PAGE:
For that cool ride

Chief Minister Edappadi K. Palaniswami inspects the new AC buse launched last month; and file photo of commuters travelling

Chief Minister Edappadi K. Palaniswami inspects the new AC buse launched last month; and file photo of commuters travelling  

With AC bus services found now on a few roads in Chennai, there are certain inevitable questions to be asked

Chennai is entering a new phase of air-conditioned buses, with the recent launch of services on a few routes. With the re-introduction of AC buses by the Metropolitan Corporation, there are certain inevitable questions to be asked. The primary ones are: One, have there been efforts to weed out problems that led to the failure of the first exercise? What are the factors that can make for the success of a public transport exercise?

Those connected with public transport planning and strategising told The Hindu that operational efficiency of any public transport, including AC buses, depends on four key factors — comfort, convenience, pricing and time of travel.

Every city has been facing some challenges in keeping its fleet of AC buses running. Sometime ago, Mumbai was complaining of low occupancy. Bengaluru also has a similar grievance with its Volvo buses said to be making loses and The Hindu reported that the Bangalore Metropolitan Transport Corporation is procuring electric buses fitted with air-conditioning, on lease.

Ashish Verma, Associate Professor Transportation Systems Engineering, Department of Civil Engineering, Indian Institute of Science (IISc), Bengaluru, says operational efficiency is not just about the cost of running buses.

The strategy relating to AC buses have to etched differently, because among others, it usually targets a section of people who have the choice of using their own vehicles.

“Unless you provide a compatible, comfortable and convenient service, why will people leave their cars to commute on AC buses?” he says. For this to happen, transport corporations must be able to influence commuters’ travel choices.

Where regular trips are concerned, the service should enable commuters to make these trips faster, says Verma, adding that Bengaluru, for instance, has introduced ‘Bus Priority Lane’ on a section of the city on a pilot basis.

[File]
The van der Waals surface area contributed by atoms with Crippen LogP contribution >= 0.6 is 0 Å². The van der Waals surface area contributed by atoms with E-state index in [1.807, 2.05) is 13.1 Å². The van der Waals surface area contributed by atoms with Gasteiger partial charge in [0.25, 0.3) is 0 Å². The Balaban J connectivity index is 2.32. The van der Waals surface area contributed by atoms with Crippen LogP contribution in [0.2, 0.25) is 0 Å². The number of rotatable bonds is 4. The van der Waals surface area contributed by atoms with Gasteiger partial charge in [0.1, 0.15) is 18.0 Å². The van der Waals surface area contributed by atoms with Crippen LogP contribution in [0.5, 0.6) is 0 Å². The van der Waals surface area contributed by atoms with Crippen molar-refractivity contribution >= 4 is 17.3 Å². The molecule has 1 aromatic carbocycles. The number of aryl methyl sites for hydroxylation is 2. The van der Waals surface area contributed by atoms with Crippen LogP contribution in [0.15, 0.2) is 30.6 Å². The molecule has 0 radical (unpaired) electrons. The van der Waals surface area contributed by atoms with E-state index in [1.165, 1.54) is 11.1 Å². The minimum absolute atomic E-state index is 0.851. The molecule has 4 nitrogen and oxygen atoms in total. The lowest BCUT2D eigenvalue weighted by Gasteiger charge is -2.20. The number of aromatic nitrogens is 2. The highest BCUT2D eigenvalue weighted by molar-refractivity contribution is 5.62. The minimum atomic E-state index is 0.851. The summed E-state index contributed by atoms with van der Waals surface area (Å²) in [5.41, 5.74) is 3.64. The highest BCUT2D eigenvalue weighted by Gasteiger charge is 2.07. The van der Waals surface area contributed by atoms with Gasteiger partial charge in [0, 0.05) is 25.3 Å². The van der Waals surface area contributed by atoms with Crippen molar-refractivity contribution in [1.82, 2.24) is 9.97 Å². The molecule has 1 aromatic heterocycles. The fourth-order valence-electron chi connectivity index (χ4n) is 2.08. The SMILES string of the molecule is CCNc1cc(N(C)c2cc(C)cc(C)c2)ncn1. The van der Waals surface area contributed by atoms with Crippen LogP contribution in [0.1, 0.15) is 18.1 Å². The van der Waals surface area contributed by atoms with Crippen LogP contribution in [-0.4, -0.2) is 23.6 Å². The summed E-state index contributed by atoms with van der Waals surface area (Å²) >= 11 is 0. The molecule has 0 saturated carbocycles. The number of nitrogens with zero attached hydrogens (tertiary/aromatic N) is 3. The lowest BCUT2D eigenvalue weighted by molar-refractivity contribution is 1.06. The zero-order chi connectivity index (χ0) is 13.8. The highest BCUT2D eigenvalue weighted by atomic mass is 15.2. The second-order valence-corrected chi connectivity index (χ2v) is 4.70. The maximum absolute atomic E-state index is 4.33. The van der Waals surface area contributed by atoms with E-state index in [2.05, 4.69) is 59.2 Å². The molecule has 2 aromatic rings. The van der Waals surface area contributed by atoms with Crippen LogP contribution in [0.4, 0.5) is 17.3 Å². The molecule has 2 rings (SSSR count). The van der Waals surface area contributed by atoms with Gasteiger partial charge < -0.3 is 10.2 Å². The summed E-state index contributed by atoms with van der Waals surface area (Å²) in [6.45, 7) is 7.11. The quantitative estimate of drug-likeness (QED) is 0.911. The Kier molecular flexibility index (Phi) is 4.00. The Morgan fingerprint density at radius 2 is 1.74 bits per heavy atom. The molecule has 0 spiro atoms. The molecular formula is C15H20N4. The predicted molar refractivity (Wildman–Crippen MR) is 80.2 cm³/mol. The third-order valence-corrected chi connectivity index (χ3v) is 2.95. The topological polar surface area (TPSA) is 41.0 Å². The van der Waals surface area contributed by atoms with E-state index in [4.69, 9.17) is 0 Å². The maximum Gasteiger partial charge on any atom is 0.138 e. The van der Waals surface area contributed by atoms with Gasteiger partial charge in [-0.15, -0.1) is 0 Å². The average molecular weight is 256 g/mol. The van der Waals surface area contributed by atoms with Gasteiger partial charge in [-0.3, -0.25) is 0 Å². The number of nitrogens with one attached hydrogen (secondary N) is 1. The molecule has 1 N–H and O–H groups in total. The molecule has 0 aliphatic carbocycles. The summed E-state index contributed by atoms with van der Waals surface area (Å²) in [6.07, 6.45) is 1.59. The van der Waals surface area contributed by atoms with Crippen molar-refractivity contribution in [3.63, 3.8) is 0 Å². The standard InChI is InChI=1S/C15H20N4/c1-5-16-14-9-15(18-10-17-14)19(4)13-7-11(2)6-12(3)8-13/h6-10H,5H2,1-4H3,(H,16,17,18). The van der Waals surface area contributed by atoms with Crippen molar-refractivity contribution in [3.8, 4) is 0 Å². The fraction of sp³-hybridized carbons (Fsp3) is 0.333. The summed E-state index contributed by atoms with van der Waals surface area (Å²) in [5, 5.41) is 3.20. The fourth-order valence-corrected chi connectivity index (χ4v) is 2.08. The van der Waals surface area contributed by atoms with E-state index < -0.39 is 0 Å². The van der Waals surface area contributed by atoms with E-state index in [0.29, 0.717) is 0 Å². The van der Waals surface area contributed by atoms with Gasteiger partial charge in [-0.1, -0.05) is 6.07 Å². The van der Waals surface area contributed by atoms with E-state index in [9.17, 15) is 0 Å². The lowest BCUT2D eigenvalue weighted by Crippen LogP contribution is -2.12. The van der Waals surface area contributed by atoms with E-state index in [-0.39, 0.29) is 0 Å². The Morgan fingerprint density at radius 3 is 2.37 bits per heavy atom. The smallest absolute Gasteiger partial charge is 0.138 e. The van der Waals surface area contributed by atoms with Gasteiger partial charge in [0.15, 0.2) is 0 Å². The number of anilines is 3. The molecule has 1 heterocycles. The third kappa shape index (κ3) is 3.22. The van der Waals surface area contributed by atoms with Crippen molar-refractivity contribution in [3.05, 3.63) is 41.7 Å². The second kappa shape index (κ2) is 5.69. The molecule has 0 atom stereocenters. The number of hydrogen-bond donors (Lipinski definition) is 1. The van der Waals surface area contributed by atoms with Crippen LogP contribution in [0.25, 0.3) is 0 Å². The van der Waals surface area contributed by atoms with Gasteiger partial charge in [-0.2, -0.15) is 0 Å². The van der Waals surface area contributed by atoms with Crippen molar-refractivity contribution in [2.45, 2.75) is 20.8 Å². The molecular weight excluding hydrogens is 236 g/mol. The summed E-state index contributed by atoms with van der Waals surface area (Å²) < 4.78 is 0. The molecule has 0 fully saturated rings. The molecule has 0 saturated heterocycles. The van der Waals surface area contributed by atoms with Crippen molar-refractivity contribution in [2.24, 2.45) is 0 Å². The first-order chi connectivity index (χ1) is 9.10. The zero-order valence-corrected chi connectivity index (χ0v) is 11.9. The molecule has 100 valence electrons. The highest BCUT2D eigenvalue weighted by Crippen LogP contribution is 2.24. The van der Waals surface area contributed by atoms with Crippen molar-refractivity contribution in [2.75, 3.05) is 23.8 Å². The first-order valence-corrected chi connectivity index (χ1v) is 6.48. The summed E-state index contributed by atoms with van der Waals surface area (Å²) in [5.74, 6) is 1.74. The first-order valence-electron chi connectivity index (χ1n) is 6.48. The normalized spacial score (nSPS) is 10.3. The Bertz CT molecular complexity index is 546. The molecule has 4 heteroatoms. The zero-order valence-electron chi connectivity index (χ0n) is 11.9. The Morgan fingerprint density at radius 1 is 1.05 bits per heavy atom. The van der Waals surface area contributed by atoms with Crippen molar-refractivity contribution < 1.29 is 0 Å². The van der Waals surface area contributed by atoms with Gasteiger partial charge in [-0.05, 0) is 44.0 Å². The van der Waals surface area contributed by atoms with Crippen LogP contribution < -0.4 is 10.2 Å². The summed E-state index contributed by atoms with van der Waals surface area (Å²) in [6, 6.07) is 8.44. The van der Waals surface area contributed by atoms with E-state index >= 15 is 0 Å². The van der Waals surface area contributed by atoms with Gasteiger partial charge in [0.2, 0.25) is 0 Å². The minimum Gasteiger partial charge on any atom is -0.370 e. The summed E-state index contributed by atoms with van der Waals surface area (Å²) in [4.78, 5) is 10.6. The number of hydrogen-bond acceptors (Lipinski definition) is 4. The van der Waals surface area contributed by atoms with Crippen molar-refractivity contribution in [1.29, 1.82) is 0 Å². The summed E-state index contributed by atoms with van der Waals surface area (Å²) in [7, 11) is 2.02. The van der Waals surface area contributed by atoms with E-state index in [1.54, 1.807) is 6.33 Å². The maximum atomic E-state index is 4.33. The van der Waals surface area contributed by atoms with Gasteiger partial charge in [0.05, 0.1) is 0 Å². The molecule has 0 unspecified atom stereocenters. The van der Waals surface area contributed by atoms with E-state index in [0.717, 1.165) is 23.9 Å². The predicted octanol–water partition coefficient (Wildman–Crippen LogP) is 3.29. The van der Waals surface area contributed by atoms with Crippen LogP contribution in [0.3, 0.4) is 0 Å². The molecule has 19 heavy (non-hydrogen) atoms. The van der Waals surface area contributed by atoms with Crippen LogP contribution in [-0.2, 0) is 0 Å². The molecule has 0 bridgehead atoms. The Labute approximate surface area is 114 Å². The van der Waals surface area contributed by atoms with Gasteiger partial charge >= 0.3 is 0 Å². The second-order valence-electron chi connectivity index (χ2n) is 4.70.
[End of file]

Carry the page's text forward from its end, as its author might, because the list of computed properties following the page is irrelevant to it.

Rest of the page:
“Unless we introduce bus priority on a mass scale or across a network, commuters will not see much difference in their travel time,” says Verma.

S.A.Vijayakumar, former managing director, MTC, says AC buses must not be viewed in isolation. He says access to bus stops and how passenger-friendly they are, are an important factor in getting a new section of people to patronise bus services.

“Intelligence transport system is very much needed to know real time of buses and also to offer any other information that a commuters looks for before making their journey,” says Vijayakumar.

In the early 70s, he says, a ‘collection incentive’ was introduced to improve efficiency of buses. “I know it’s still there but it is not so attractive for the crew to also play a role in driving the patronage of bus commuters,” says Vijayakumar.

In a report titled ‘Performance of City Bus systems in Major Indian Cities-2017’ by Sai Ratna Chiatnya Gurugubelli, the author says the financial gap can be bridged by taking various measures, including fine-tuning operations, optimising the use of resources and by route rationalisation.

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Printable version | Feb 25, 2020 1:22:12 PM |

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